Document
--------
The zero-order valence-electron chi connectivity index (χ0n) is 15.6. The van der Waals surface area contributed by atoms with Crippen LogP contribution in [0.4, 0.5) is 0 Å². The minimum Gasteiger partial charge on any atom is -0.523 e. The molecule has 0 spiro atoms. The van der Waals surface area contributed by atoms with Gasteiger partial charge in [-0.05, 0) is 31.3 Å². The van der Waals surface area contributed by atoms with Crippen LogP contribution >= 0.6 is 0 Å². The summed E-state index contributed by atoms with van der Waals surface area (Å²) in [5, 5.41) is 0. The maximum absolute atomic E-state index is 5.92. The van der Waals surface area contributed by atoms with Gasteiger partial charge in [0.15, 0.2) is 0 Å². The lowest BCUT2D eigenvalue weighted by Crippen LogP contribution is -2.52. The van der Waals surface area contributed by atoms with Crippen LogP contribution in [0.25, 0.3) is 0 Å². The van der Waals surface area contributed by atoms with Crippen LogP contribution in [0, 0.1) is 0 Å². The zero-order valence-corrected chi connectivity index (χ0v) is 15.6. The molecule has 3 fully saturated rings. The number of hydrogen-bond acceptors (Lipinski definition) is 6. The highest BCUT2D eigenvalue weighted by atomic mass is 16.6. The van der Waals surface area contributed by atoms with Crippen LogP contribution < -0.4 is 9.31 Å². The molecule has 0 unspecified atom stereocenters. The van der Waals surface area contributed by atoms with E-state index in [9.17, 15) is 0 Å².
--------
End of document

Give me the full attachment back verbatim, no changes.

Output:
The zero-order valence-electron chi connectivity index (χ0n) is 15.6. The van der Waals surface area contributed by atoms with Crippen LogP contribution in [0.4, 0.5) is 0 Å². The minimum Gasteiger partial charge on any atom is -0.523 e. The molecule has 0 spiro atoms. The van der Waals surface area contributed by atoms with Gasteiger partial charge in [-0.05, 0) is 31.3 Å². The van der Waals surface area contributed by atoms with Crippen LogP contribution >= 0.6 is 0 Å². The summed E-state index contributed by atoms with van der Waals surface area (Å²) in [5, 5.41) is 0. The maximum absolute atomic E-state index is 5.92. The van der Waals surface area contributed by atoms with Gasteiger partial charge in [0.15, 0.2) is 0 Å². The lowest BCUT2D eigenvalue weighted by Crippen LogP contribution is -2.52. The van der Waals surface area contributed by atoms with Crippen LogP contribution in [0.25, 0.3) is 0 Å². The van der Waals surface area contributed by atoms with Crippen LogP contribution in [0, 0.1) is 0 Å². The zero-order valence-corrected chi connectivity index (χ0v) is 15.6. The molecule has 3 fully saturated rings. The number of hydrogen-bond acceptors (Lipinski definition) is 6. The highest BCUT2D eigenvalue weighted by atomic mass is 16.6. The van der Waals surface area contributed by atoms with Crippen LogP contribution < -0.4 is 9.31 Å². The molecule has 0 unspecified atom stereocenters. The van der Waals surface area contributed by atoms with E-state index in [9.17, 15) is 0 Å².